June 2021
Volume 62, Issue 8
Open Access
ARVO Annual Meeting Abstract  |   June 2021
Pulsed Low Frequency Ultrasound for Corneal Phonophoresis
Author Affiliations & Notes
  • Ricardo Lamy
    Ophthalmology, University of California San Francisco, San Francisco, California, United States
  • Peter D Jones
    Radiation Oncology, University of California San Francisco, San Francisco, California, United States
  • Manjiri Sahasrabudhe
    Ophthalmology, University of California San Francisco, San Francisco, California, United States
  • Chris J Diederich
    Radiation Oncology, University of California San Francisco, San Francisco, California, United States
  • Jay M Stewart
    Ophthalmology, University of California San Francisco, San Francisco, California, United States
  • Footnotes
    Commercial Relationships   Ricardo Lamy, None; Peter Jones, None; Manjiri Sahasrabudhe, None; Chris Diederich, None; Jay Stewart, None
  • Footnotes
    Support   NIH 1R01EY024004; NIH Core Grant for Vision Research EY002162; Research to Prevent Blindness, Inc., New York, NY; That Man May See, Inc., San Francisco, CA.
Investigative Ophthalmology & Visual Science June 2021, Vol.62, 1210. doi:
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    • Get Citation

      Ricardo Lamy, Peter D Jones, Manjiri Sahasrabudhe, Chris J Diederich, Jay M Stewart; Pulsed Low Frequency Ultrasound for Corneal Phonophoresis. Invest. Ophthalmol. Vis. Sci. 2021;62(8):1210.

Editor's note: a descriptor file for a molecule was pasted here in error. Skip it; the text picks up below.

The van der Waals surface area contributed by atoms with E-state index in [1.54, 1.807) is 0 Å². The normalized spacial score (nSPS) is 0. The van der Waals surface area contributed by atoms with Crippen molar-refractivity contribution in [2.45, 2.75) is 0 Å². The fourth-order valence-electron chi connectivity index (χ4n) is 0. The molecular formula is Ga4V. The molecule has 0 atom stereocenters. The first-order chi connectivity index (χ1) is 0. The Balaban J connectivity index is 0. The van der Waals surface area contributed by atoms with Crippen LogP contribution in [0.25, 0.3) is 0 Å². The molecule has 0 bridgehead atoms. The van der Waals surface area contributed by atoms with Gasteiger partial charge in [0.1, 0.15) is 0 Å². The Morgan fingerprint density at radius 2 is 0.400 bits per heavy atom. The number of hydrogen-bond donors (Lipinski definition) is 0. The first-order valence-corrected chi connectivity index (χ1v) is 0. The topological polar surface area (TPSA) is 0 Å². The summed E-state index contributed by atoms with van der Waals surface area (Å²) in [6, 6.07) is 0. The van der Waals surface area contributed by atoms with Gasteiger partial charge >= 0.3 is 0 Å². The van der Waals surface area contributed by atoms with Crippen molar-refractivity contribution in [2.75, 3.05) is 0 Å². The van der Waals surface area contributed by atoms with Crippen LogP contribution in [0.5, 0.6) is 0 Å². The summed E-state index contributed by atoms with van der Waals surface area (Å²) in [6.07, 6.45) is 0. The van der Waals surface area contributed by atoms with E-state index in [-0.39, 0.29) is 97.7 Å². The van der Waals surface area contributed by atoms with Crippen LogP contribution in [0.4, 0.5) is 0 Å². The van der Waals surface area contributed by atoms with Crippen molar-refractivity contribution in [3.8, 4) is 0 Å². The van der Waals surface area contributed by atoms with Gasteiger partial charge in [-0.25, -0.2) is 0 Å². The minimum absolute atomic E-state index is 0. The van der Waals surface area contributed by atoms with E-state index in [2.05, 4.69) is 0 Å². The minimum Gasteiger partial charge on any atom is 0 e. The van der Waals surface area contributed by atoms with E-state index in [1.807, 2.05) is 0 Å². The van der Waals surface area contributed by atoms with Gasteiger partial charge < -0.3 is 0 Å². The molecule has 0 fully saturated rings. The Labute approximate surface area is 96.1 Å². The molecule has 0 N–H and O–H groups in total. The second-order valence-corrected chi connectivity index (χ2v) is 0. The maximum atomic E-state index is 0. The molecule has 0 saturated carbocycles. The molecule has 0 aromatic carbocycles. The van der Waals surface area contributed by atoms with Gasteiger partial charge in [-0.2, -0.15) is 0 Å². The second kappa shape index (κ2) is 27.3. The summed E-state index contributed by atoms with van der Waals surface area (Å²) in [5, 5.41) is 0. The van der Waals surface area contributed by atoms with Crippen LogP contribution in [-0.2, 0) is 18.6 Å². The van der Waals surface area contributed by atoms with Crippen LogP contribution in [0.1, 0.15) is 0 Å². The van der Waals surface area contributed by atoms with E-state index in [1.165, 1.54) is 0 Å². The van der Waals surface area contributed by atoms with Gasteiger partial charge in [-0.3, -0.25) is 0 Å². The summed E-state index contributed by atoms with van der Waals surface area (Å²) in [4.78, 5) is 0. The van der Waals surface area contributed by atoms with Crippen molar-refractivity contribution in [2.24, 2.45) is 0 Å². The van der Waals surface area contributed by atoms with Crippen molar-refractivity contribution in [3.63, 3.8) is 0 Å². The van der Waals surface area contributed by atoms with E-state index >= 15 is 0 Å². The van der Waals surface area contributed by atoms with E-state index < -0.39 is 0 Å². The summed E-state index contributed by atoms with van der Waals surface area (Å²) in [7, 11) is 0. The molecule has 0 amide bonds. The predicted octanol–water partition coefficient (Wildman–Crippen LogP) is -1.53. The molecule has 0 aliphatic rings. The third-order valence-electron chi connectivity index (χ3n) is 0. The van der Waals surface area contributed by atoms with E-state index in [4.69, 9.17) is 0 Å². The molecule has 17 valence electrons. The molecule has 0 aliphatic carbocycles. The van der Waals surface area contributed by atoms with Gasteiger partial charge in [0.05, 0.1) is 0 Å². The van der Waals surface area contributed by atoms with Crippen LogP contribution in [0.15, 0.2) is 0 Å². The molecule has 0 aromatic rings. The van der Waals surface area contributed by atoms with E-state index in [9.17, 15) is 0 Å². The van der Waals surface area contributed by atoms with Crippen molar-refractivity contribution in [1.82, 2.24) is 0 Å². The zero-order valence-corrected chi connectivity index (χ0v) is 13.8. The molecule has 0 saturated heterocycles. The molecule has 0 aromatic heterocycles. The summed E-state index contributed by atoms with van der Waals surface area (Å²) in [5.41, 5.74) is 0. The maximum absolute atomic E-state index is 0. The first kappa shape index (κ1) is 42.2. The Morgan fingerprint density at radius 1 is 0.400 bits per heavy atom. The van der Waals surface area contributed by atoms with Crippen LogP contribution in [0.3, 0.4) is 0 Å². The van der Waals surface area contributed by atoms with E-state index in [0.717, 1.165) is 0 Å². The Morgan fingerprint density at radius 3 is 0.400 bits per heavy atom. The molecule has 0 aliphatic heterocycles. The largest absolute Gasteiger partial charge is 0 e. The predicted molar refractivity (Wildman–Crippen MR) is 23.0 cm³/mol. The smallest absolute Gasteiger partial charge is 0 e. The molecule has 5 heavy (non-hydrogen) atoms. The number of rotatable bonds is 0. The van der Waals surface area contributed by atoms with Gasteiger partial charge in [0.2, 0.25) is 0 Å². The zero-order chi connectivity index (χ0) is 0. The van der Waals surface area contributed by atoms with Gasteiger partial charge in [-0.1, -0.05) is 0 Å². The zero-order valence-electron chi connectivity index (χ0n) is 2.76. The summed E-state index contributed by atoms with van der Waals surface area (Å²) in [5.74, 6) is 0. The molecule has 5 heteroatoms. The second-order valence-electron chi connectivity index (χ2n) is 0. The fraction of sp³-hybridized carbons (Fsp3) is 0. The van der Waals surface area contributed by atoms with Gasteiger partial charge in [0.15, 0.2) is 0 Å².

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      © ARVO (1962-2015); The Authors (2016-present)

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Abstract

Purpose : Purpose : To determine the effect of pulsed low frequency ultrasound (PLFU) at 250 kHz and 500 kHz on the delivery of topical compounds into the corneal stroma.

Methods : Fresh cadaveric rabbit eyes with intact corneal epithelium were placed in a solution of 0.1% riboflavin. Treated eyes received PLFU (60% duty cycle) with a Spatial Average Temporal Average Intensity (Isata) of 1.0 W/cm2 for 6 minutes at either 250 kHz or 500 kHz, and the eyes were then left in riboflavin solution for a total immersion time of 20 minutes. Control eyes without ultrasound treatment received the same exposure to riboflavin solution. Corneas were then excised, and confocal microscopy was performed to measure the penetration and distribution of riboflavin in the corneal stroma.

Results : At a corneal depth of 300 microns, the average fluorescence intensity of riboflavin in the groups treated with PLFU 250 kHz and 500 kHz was respectively 9232 ± 2595 A.U. (n = 6) and 7454 ± 2184 A.U. (n=6). When compared to controls (1449 ± 690 A.U.; n=6) the difference was statistically significant for both treated groups (p-value < 0.05), demonstrating 5 - 6 fold therapeutic gain. The difference between corneas treated at 250 KHz and 500 KHz was not statistically significant.

Conclusions : PLFU was very effective in delivering riboflavin into the corneal stroma despite the presence of a previously intact epithelial barrier. This approach may offer a means of achieving clinically useful concentrations and penetration of topically applied drugs in the corneal stroma without removing the corneal epithelium.

This is a 2021 ARVO Annual Meeting abstract.

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